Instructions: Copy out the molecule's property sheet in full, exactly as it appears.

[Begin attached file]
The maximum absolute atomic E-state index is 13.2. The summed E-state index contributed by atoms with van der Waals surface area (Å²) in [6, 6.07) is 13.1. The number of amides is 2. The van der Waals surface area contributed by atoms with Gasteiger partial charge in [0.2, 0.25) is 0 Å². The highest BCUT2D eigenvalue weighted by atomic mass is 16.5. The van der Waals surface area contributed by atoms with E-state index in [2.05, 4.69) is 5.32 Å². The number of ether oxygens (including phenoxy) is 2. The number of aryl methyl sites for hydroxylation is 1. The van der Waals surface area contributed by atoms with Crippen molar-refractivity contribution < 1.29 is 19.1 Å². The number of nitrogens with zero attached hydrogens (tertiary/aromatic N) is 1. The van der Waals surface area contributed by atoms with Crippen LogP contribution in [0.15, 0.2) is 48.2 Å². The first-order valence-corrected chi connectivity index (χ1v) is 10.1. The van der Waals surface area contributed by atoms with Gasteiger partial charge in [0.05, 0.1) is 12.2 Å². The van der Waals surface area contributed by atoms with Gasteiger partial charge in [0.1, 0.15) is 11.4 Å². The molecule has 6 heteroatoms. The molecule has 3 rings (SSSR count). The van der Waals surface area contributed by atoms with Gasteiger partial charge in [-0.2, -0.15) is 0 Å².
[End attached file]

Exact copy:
The maximum absolute atomic E-state index is 13.2. The summed E-state index contributed by atoms with van der Waals surface area (Å²) in [6, 6.07) is 13.1. The number of amides is 2. The van der Waals surface area contributed by atoms with Gasteiger partial charge in [0.2, 0.25) is 0 Å². The highest BCUT2D eigenvalue weighted by atomic mass is 16.5. The van der Waals surface area contributed by atoms with E-state index in [2.05, 4.69) is 5.32 Å². The number of ether oxygens (including phenoxy) is 2. The number of aryl methyl sites for hydroxylation is 1. The van der Waals surface area contributed by atoms with Crippen molar-refractivity contribution < 1.29 is 19.1 Å². The number of nitrogens with zero attached hydrogens (tertiary/aromatic N) is 1. The van der Waals surface area contributed by atoms with Crippen LogP contribution in [0.15, 0.2) is 48.2 Å². The first-order valence-corrected chi connectivity index (χ1v) is 10.1. The van der Waals surface area contributed by atoms with Gasteiger partial charge in [0.05, 0.1) is 12.2 Å². The van der Waals surface area contributed by atoms with Gasteiger partial charge in [0.1, 0.15) is 11.4 Å². The molecule has 6 heteroatoms. The molecule has 3 rings (SSSR count). The van der Waals surface area contributed by atoms with Gasteiger partial charge in [-0.2, -0.15) is 0 Å².